Rule No. 2: Stick to a budget. What’s the cost of working with an influencer? That depends. The price influencers charge can vary greatly, but figures are more subdued in the niche market of childrenswear compared to more widespread industry fashion bloggers and Instagram models, costing up to five times as much, according to an article from Adweek. The same report found influencers on average make about $300 for a single Instagram post, but that’s peanuts compared to the average thousands of dollars spent on national advertising campaigns. Influencers—especially those just starting out—will also often balance paid content with free product, but it depends on the partnership, says Angela Roy, creator of Mommy PR. “Some days it’s great to get a box of shampoo that lasts a year with four girls in the house,” she admits. That said many influencers enjoy the brand partnerships for more than just a paycheck or free swag. Brianne Manz of Stroller in the City enjoys taking her children to exciting promotional events and being in the know about products before they hit shelves. “I get to know about inventions and initiatives first, whether it be a new movie or Dove launching their baby line,” she says. Similarly, Lyss Stern of Divalysscious Moms, loves the opportunity to bring other moms together, like she did at a Mother’s Day spring fashion event this year from Ralph Lauren in conjunction with her new book, Motherhood is a B#tch. “It’s fun to get creative and provide unique, out-of-the-box experiences for moms,” she says.
Rule No. 3: Find a good match. Passionate influencers like Manz and Stern are what brands should look for when seeking an influencer partnership. To truly reap the benefits, it’s important to look beyond just the follower count, Ravin says. While reach is important, so is real engagement. “We want to see posts on Instagram with hundreds of likes and tons of comments,” she says. “That tells us people are paying attention and not just scrolling through.”
Brands should specifically look for influencers that match with their demographic and aesthetic. Every influencer has a slightly different perspective, so it’s up to brands to identify those influential moms and dads that support their specific brand identity to effectively communicate key messages to a wider target audience. Even in looking at two influencers who live in the same household, the target audience can be very different. For instance, while Suzanne Cohen of Gotham Love partners with brands focusing on her children’s unique style, her husband Adam of DaDa Rocks receives tech and sports requests along with toy reviews.
Rule No. 4: Get connected. The initial connection between brands and influencers can happen in many ways. Some brands reach out to influencers they want to work with, which is usually the case with Stern of Divalysscious Moms. With a background in public relations, Stern is often interviewed as an expert by reporters, which garners her lots of credibility. “Brands often find me through reading about me in a magazine or seeing me on TV,” she says. On the flip side, influencers can contact brands through specially designed networks like Sofluential Media or through events like Babypalooza. If an influencer is passionate about a product, there’s a chance they’ll contact the brand. Stern specifically likes targeting startups before they gain a large following—like when New York restaurant Black Tap opened. “Way before everyone was going crazy for it, my two boys and I were having dinner and taking pictures of the shakes and just freaking out as we wanted to share this amazing spot with people,” she says.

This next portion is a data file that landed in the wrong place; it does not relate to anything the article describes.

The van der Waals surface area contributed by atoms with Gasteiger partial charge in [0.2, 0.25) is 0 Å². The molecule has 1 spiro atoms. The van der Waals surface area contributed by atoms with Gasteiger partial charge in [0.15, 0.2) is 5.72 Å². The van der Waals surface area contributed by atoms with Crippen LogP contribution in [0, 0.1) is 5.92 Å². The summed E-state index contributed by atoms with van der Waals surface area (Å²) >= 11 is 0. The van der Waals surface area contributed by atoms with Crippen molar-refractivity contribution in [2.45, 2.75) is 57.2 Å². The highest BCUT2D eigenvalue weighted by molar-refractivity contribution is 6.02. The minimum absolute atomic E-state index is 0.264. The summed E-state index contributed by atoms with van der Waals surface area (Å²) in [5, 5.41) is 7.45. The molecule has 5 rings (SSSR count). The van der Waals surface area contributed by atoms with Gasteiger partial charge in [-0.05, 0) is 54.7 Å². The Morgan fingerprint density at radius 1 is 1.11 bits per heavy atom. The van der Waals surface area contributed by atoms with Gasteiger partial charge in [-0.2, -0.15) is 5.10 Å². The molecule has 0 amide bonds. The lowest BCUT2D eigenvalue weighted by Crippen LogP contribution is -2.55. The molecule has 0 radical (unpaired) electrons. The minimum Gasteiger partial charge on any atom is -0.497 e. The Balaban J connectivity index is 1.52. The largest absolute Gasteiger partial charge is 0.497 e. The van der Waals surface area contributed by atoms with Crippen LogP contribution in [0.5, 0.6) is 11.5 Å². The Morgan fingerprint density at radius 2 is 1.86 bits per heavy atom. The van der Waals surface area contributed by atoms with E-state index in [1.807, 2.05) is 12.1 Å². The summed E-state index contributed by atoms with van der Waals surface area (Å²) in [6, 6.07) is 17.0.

Rule No. 5: With risk comes reward. Pulling off a unique influencer marketing campaign doesn’t come without risks. One of the largest is a brand losing oversight of its message due to lack of control over the influencer. Influencers strive to be as organic as possible with their audience, but it’s important for them to understand the brand message still needs to be adhered to and delivered. “Sometimes it’s hard for brands to see the return on investment because they’re paying money to us and don’t always know when the money will be coming back in,” Manz says. Each brand she works with involves a detailed plan, (e.g. Instagram photos, blog posts, giveaways, appearances, etc.). The deal is usually flexible, but she finds it important that brands allow her to use her own voice. “I think brands go to an influencer because they like their voice and style,” she says. “Brands should allow the influencer the reins to create something, not give them strict guidelines, because that’s where creativity comes from.”
The influence of influencers shows little sign of waning any time soon. The Kardashians have spawned a new industry, and reality TV has nothing to do with it. Influencer marketing done right is relatively affordable, fast, adaptable and loaded with meaningful and verifiable data. With the media and retail industries going through massive upheaval, brands are searching for new ways to connect with consumers. Ironically, many leading influencers are now featured in magazines, TV commercials and billboards. They’ve become part of the overall marketing mix. Up next? Cohen thinks brands will incorporate livestreaming deals with their influencers. Real time posts from real people that up the immediacy of response even further. “We’re already seeing a huge push on live modes, and I wouldn’t be surprised to see more live capture videos and putting ourselves ‘out there’ even more,” Cohen says. “You’ve got to be in it to win it.” •